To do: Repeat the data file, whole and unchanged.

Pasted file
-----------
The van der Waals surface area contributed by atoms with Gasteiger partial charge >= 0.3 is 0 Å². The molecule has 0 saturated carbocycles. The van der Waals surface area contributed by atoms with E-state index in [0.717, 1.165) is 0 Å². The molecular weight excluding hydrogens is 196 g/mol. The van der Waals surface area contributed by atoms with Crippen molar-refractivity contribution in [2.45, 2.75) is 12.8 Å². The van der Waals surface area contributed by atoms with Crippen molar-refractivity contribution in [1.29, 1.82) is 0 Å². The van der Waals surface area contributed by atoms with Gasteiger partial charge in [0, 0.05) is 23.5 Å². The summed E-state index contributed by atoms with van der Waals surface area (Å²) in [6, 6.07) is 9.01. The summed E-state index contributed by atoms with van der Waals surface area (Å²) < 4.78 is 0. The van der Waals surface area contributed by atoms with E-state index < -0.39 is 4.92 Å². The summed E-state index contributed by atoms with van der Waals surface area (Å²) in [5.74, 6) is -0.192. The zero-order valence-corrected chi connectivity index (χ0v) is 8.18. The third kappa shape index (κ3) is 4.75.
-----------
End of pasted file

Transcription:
The van der Waals surface area contributed by atoms with Gasteiger partial charge >= 0.3 is 0 Å². The molecule has 0 saturated carbocycles. The van der Waals surface area contributed by atoms with E-state index in [0.717, 1.165) is 0 Å². The molecular weight excluding hydrogens is 196 g/mol. The van der Waals surface area contributed by atoms with Crippen molar-refractivity contribution in [2.45, 2.75) is 12.8 Å². The van der Waals surface area contributed by atoms with Crippen molar-refractivity contribution in [1.29, 1.82) is 0 Å². The van der Waals surface area contributed by atoms with Gasteiger partial charge in [0, 0.05) is 23.5 Å². The summed E-state index contributed by atoms with van der Waals surface area (Å²) in [6, 6.07) is 9.01. The summed E-state index contributed by atoms with van der Waals surface area (Å²) < 4.78 is 0. The van der Waals surface area contributed by atoms with E-state index < -0.39 is 4.92 Å². The summed E-state index contributed by atoms with van der Waals surface area (Å²) in [5.74, 6) is -0.192. The zero-order valence-corrected chi connectivity index (χ0v) is 8.18. The third kappa shape index (κ3) is 4.75.